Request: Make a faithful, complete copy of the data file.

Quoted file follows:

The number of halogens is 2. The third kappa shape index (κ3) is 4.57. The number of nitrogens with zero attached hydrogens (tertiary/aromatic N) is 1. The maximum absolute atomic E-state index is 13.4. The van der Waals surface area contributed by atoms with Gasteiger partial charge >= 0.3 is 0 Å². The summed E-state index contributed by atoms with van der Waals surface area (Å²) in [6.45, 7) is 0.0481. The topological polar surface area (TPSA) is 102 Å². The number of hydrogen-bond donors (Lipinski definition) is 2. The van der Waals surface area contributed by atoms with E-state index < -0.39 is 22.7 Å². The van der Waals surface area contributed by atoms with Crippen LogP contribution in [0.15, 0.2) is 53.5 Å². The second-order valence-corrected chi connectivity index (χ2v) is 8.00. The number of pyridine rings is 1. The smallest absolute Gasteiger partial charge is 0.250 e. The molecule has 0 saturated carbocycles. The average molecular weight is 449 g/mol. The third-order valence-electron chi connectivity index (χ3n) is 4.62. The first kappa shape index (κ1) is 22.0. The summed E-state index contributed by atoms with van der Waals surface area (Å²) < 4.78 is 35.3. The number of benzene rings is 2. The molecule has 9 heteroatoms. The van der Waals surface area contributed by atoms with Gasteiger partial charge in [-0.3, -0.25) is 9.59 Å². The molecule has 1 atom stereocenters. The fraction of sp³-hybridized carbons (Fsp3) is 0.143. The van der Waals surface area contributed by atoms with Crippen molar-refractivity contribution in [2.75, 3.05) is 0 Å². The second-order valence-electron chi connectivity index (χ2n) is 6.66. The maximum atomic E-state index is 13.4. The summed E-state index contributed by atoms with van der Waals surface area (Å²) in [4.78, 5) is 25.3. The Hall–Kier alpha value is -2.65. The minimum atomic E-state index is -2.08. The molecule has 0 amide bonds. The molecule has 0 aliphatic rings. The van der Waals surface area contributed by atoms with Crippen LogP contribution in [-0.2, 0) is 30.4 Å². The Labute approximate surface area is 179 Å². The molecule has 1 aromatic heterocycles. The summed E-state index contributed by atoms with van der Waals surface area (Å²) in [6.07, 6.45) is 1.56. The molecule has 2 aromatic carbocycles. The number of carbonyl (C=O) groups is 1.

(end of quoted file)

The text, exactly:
The number of halogens is 2. The third kappa shape index (κ3) is 4.57. The number of nitrogens with zero attached hydrogens (tertiary/aromatic N) is 1. The maximum absolute atomic E-state index is 13.4. The van der Waals surface area contributed by atoms with Gasteiger partial charge >= 0.3 is 0 Å². The summed E-state index contributed by atoms with van der Waals surface area (Å²) in [6.45, 7) is 0.0481. The topological polar surface area (TPSA) is 102 Å². The number of hydrogen-bond donors (Lipinski definition) is 2. The van der Waals surface area contributed by atoms with E-state index < -0.39 is 22.7 Å². The van der Waals surface area contributed by atoms with Crippen LogP contribution in [0.15, 0.2) is 53.5 Å². The second-order valence-corrected chi connectivity index (χ2v) is 8.00. The number of pyridine rings is 1. The smallest absolute Gasteiger partial charge is 0.250 e. The molecule has 0 saturated carbocycles. The average molecular weight is 449 g/mol. The third-order valence-electron chi connectivity index (χ3n) is 4.62. The first kappa shape index (κ1) is 22.0. The summed E-state index contributed by atoms with van der Waals surface area (Å²) < 4.78 is 35.3. The number of benzene rings is 2. The molecule has 9 heteroatoms. The van der Waals surface area contributed by atoms with Gasteiger partial charge in [-0.3, -0.25) is 9.59 Å². The molecule has 1 atom stereocenters. The fraction of sp³-hybridized carbons (Fsp3) is 0.143. The van der Waals surface area contributed by atoms with Crippen molar-refractivity contribution in [2.75, 3.05) is 0 Å². The second-order valence-electron chi connectivity index (χ2n) is 6.66. The maximum atomic E-state index is 13.4. The summed E-state index contributed by atoms with van der Waals surface area (Å²) in [4.78, 5) is 25.3. The Hall–Kier alpha value is -2.65. The minimum atomic E-state index is -2.08. The molecule has 0 amide bonds. The molecule has 0 aliphatic rings. The van der Waals surface area contributed by atoms with Crippen LogP contribution in [-0.2, 0) is 30.4 Å². The Labute approximate surface area is 179 Å². The molecule has 1 aromatic heterocycles. The summed E-state index contributed by atoms with van der Waals surface area (Å²) in [6.07, 6.45) is 1.56. The molecule has 2 aromatic carbocycles. The number of carbonyl (C=O) groups is 1.